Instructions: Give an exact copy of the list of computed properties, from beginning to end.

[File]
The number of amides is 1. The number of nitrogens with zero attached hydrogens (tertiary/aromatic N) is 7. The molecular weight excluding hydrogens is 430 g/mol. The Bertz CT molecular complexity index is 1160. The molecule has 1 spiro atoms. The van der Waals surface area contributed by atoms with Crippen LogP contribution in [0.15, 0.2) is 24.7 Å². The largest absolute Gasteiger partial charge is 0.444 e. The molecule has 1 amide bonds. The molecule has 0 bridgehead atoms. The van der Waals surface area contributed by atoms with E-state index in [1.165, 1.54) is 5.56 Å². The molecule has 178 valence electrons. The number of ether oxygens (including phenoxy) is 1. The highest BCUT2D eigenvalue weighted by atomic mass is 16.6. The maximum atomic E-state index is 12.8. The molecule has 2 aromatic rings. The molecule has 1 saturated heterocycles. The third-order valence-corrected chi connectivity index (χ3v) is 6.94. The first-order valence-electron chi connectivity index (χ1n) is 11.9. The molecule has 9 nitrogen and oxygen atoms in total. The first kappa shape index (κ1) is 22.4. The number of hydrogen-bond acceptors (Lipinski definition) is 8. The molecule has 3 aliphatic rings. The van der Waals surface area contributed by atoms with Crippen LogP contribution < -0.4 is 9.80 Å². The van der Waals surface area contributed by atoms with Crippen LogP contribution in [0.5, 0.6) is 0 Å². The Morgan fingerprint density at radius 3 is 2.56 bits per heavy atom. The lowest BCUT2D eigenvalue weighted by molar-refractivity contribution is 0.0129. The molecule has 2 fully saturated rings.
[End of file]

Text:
The number of amides is 1. The number of nitrogens with zero attached hydrogens (tertiary/aromatic N) is 7. The molecular weight excluding hydrogens is 430 g/mol. The Bertz CT molecular complexity index is 1160. The molecule has 1 spiro atoms. The van der Waals surface area contributed by atoms with Crippen LogP contribution in [0.15, 0.2) is 24.7 Å². The largest absolute Gasteiger partial charge is 0.444 e. The molecule has 1 amide bonds. The molecule has 0 bridgehead atoms. The van der Waals surface area contributed by atoms with E-state index in [1.165, 1.54) is 5.56 Å². The molecule has 178 valence electrons. The number of ether oxygens (including phenoxy) is 1. The highest BCUT2D eigenvalue weighted by atomic mass is 16.6. The maximum atomic E-state index is 12.8. The molecule has 2 aromatic rings. The molecule has 1 saturated heterocycles. The third-order valence-corrected chi connectivity index (χ3v) is 6.94. The first-order valence-electron chi connectivity index (χ1n) is 11.9. The molecule has 9 nitrogen and oxygen atoms in total. The first kappa shape index (κ1) is 22.4. The number of hydrogen-bond acceptors (Lipinski definition) is 8. The molecule has 3 aliphatic rings. The van der Waals surface area contributed by atoms with Crippen LogP contribution < -0.4 is 9.80 Å². The van der Waals surface area contributed by atoms with Crippen LogP contribution in [0.5, 0.6) is 0 Å². The Morgan fingerprint density at radius 3 is 2.56 bits per heavy atom. The lowest BCUT2D eigenvalue weighted by molar-refractivity contribution is 0.0129. The molecule has 2 fully saturated rings.